persons dropped dramatically in the Town of Chesterton in 2017, although one
of those was the first murder investigated by the Chesterton Police
Department since 1999.
property also plummeted last year.
Those are the first
two headlines from the CPD’s 2017 annual report.
The third: the CPD
continued to operate seriously understaffed in 2017.
Begin with crimes
against persons as tallied by the CPD’s Uniform Crime Reports (URCs) and
filed with the FBI:
assaults: five (nine in 2016).
* Rapes: two (five
* Murder: one, that
of Upper Deck bartender Nicole Gland in April; Christopher Dillard has been
charged with Gland’s murder and is awaiting trail. Gland’s homicide is the
first investigated by the CPD since a murder/suicide in 1999. In 2014 a
Chesterton man was charged with aggravated assault-causing death after
investigators determined that he shook a 2-year-old boy in his care and
then, after the child lapsed into unconsciousness, claimed that the boy had
fallen off a trampoline; the man later pleaded guilty to neglect of a
dependent and was sentenced to 30 years in prison.
* Robbery: none
(two in 2016).
* Arson: none (none
* Burglaries: 18
(19 in 2016).
* Thefts: 87 (147
in 2016), a decrease of 41 percent.
* Motor vehicle
thefts: 12 (10 in 2016).
In 2017 the CPD
Investigation Division was assigned 239 adult criminal cases (236 in 2016)
and 56 juvenile cases (39), and closed 131 of them or 54 percent, compared
to 70 percent of case closures in 2016. Police Chief Dave Cincoski
attributed the drop in the closure rate chiefly to staffing issues,
including the re-assignment of one detective to the Patrol Division and
another’s taking medical leave. On the other hand, Cincoski noted, although
the Investigations Division closed fewer cases last year, several of them
“were more serious and required more detailed investigations than those of
the previous year.”
Division filed a total of 18 adult criminal charges in 2017 (26 in 2016). Of
those, 14 were felonies: one murder, four burglary, four theft, two robbery,
two identity deception, and one child molestation. The other four were
misdemeanors: two theft and one each criminal mischief and operating while
Division also filed a total of 24 juvenile delinquency charges last year (34
in 2016). Of those, one was a felony: possession of a legend drug. The other
23 were misdemeanors: five battery, five possession of marijuana, four
theft, four criminal mischief, three disorderly conduct, two indecent
exposure, and one minor consumption of alcohol.
Calls for Service
Last year total
calls for service fell by 14 percent, to 9,742 from 11,308 in 2016. “Simply
put,” Cincoski stated in his report, the calls for citizen-generated
requests for police services are decreasing. On the other hand, the CPD’s
understaffing means that fewer officers are available “for unobligated
activities,” or those which “officers are required to engage in to fill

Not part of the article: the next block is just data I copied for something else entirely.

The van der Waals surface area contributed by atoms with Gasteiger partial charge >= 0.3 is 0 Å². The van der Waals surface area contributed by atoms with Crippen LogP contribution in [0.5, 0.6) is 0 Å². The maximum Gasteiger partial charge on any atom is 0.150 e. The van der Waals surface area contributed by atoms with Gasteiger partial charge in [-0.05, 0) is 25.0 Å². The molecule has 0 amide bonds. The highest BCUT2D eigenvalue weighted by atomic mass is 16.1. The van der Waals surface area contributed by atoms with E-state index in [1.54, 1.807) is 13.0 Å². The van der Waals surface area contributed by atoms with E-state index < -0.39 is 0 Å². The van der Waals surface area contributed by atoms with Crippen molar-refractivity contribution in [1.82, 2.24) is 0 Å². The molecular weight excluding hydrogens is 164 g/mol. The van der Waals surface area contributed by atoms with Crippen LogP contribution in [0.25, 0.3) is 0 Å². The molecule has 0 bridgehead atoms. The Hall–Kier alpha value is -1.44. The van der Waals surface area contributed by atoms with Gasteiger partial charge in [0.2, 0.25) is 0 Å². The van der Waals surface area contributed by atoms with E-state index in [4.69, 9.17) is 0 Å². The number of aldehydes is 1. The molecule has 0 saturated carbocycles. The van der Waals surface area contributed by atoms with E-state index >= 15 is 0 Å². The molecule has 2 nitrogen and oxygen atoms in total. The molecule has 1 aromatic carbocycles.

vacant or quiet time between calls.” The drop in unobligated activities is
also reflected in the 14 percent decrease in calls for service.
A summary of the
staffing issue in 2017: For much of the year, one officer was on medical
leave due to work-related injuries; another officer was on administrative
leave for the whole of the year; two more officers resigned their positions,
with those slots remaining vacant for approximately five months; and finally
yet another position remained vacant for the full 12 months and still has
not been filled.
calculation, had the CPD been able to field a full 22-member force for the
entirety of 2017, performing traffic stops and other unobligated activities,
the CPD would have responded to 13,770 calls for service, 41 percent more
than it did last year.
Still, even with
fewer officers on regular patrol in 2017, the CPD still logged 3,066 traffic
stops, only 1 percent fewer than the 3,103 in 2016.
On the other hand,
school visits--an unobligated activity--did fall by 11 percent last year, to
770 (864 in 2016).
Calls for service
included the following in 2017:
* Fatal crash: one
(one in 2016).
crashes: 347 (373), down 7 percent.
crashes: 36, (35), up 3 percent.
* Fraud complaints:
77 (66), up 14 percent.
* Missing persons:
10 (8), up 20 percent.
* Runaways: 24
(15), up 38 percent.
* Overdoses: 27
(14), up 48 percent.
repossessions: five (2), up 60 percent.
circumstances: 1,112 (1,098), down 2 percent.
Quality of life in
Chesterton, as measured by several different categories of call, was a mixed
bag last year:
crashes: 51 (74 in 2016), down 30 percent.
complaints: 78 (92), down 15 percent.
* Disturbances: 310
(300), up 3 percent.
complaints: 12 (7), up 42 percent.
* Reports of public
intoxication: 10 (8), up 20 percent.
* Train complaints:
* Reports of
vandalism: 79 (55), up 30 percent.
* Bicycle thefts:
12 (19), down 37 percent.
CPD Snapshot 2017
* Longevity: CPD
sworn officers averaged 13.6 years of experience: detectives, 21.8 years;
patrol officers, 11.1 years; reserve officers, 14.5 years.
* Patrol officers
are divided into four crews: two day crews (6 a.m. to 6 p.m.) and two night
ones (6 p.m. to 6 a.m.). Each patrol officer works 12 hours per shift. When
fully staffed, each day crew filed three officers; each night crew, four
* Officers logged a
total of 269,537 patrol and response miles, with a daily average of 738
miles. Total fuel usage for the year was 21,910 gallons, with an average
daily usage of 60 gallons.
* Most duty usage
over the course of the year: 25,400 miles by Officer Erik Palleson,
equivalent to circumnavigating the globe and then driving 500 more miles for